Does anybody else want a copy of the Harris/Dietrich pimping tape? Email me privately with your address at flankingm @ aol.com - the original is still sitting in the top bay of the Go-Video, so I may as well run a few more off before I put it away.
amedia: (dory)
I think most of y'all know that "Amedia" is short for "a media slut," right? As in someone with way too many fandoms who can find slash almost anywhere?

So we're watching 77 Sunset Strip, which is a very very cool show but not usually very slashy because the two guys don't work together all that much, which is fine by me because Stu Bailey (Ephraim Zimbalist, Jr. in the prime of life) is suave, suave, ultrasuave (squee) and has cool spy-type episodes, and Jeff Spencer is not only kinda dull, even his episodes tend to be dumb.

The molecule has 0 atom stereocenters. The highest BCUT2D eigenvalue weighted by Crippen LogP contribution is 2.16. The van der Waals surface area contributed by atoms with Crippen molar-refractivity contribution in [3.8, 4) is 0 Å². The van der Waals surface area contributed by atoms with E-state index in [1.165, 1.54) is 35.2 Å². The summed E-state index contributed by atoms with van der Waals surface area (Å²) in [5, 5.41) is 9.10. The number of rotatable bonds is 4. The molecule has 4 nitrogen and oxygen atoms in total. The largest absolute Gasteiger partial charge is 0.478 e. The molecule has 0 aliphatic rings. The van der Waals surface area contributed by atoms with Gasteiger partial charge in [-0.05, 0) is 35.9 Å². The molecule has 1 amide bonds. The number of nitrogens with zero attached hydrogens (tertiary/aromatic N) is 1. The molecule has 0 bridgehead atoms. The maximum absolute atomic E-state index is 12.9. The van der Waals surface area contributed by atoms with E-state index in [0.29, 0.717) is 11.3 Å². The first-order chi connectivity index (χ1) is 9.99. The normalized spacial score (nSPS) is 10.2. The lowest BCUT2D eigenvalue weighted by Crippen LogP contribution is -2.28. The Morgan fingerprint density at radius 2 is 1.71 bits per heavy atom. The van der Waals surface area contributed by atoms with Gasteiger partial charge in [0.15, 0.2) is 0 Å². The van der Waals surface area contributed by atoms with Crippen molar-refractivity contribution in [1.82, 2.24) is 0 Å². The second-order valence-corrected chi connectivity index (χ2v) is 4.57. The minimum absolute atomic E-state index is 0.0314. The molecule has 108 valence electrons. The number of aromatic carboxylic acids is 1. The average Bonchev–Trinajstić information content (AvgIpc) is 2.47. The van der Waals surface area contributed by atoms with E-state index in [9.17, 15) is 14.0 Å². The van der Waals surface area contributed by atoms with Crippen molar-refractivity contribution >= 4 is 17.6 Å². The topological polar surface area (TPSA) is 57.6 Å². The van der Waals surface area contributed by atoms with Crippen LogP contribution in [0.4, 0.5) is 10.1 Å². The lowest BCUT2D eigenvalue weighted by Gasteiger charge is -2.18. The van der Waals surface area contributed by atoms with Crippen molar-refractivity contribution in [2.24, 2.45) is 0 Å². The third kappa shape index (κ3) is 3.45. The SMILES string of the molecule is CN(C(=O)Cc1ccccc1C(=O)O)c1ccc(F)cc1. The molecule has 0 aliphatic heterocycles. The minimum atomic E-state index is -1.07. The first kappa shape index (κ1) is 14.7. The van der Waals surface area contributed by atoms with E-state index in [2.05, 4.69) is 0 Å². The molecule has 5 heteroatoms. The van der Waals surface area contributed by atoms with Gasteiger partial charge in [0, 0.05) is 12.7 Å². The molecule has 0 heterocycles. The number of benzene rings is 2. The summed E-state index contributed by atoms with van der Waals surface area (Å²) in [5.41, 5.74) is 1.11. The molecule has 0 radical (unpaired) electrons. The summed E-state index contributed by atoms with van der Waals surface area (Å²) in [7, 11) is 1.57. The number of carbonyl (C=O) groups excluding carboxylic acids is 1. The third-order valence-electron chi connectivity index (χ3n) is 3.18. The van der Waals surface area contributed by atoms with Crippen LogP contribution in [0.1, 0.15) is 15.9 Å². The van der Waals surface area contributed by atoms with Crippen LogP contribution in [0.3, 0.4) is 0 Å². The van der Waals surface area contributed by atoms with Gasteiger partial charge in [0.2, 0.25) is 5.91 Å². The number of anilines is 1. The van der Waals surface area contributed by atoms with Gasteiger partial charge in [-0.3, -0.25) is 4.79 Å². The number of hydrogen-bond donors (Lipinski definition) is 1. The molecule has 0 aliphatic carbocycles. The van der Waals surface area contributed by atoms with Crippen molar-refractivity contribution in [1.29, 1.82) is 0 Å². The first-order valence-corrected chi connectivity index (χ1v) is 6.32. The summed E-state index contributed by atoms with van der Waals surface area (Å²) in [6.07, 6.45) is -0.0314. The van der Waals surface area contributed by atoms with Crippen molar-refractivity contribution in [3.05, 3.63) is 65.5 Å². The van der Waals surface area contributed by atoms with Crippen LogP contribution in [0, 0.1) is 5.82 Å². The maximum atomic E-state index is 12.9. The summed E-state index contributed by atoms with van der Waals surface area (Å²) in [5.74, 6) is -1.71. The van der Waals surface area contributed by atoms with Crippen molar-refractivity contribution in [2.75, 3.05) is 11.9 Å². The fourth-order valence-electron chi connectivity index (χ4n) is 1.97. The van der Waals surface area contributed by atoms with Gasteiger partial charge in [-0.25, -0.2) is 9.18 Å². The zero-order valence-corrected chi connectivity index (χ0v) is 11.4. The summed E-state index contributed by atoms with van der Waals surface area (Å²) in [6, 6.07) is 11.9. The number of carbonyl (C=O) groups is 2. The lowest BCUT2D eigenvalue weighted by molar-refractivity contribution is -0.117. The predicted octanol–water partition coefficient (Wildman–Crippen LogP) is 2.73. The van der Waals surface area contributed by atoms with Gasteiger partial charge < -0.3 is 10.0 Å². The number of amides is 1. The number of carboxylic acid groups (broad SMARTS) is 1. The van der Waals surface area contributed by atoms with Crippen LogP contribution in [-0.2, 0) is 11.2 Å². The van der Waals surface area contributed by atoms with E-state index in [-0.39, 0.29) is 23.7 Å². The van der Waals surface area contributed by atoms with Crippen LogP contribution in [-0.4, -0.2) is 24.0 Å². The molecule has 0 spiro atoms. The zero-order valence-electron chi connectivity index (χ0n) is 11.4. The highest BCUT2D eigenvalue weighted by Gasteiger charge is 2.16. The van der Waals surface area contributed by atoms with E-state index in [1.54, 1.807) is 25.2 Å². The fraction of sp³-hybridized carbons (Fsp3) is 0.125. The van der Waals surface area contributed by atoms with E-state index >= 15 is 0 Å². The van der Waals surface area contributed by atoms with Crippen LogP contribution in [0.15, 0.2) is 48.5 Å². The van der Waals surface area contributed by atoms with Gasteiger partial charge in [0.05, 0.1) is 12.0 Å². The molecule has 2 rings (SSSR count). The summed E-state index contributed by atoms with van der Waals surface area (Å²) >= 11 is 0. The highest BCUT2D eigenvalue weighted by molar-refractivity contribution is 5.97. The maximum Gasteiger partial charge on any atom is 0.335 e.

Anyway, where was I? Oh, yes. This particular episode starts with two of the subsidiary characters talking: Roscoe, an informant and occasional helper, and Kookie, the Fonzie of the show - a young guy who parks the cars next to the detective agency and also occasionally helps out. Roscoe is middle-aged and wears bow ties and a hat and speaks racetrack slang all the time. Kookie is cool in a late-1950's way and speaks in a sort of beat poetry. The episode begins at oh-dark-thirty when Kookie bangs on Roscoe's door and wakes him up because he can't get into his own apartment and needs a place to crash.

So Roscoe throws him a pair of pajamas and invites Kookie to join him in bed. Which he does. !!!!

Roscoe/Kookie? I dunno. The mind boggles.

Even better, though, was Kookie's line explaining why he needed to borrow some clothes the next morning. He had to be at work early because Stu Bailey was away and "I need to play boy detective with Jeff."

Oh MY. Hubby and I were goggling at each other. People can you feel it? Slash is everywhere.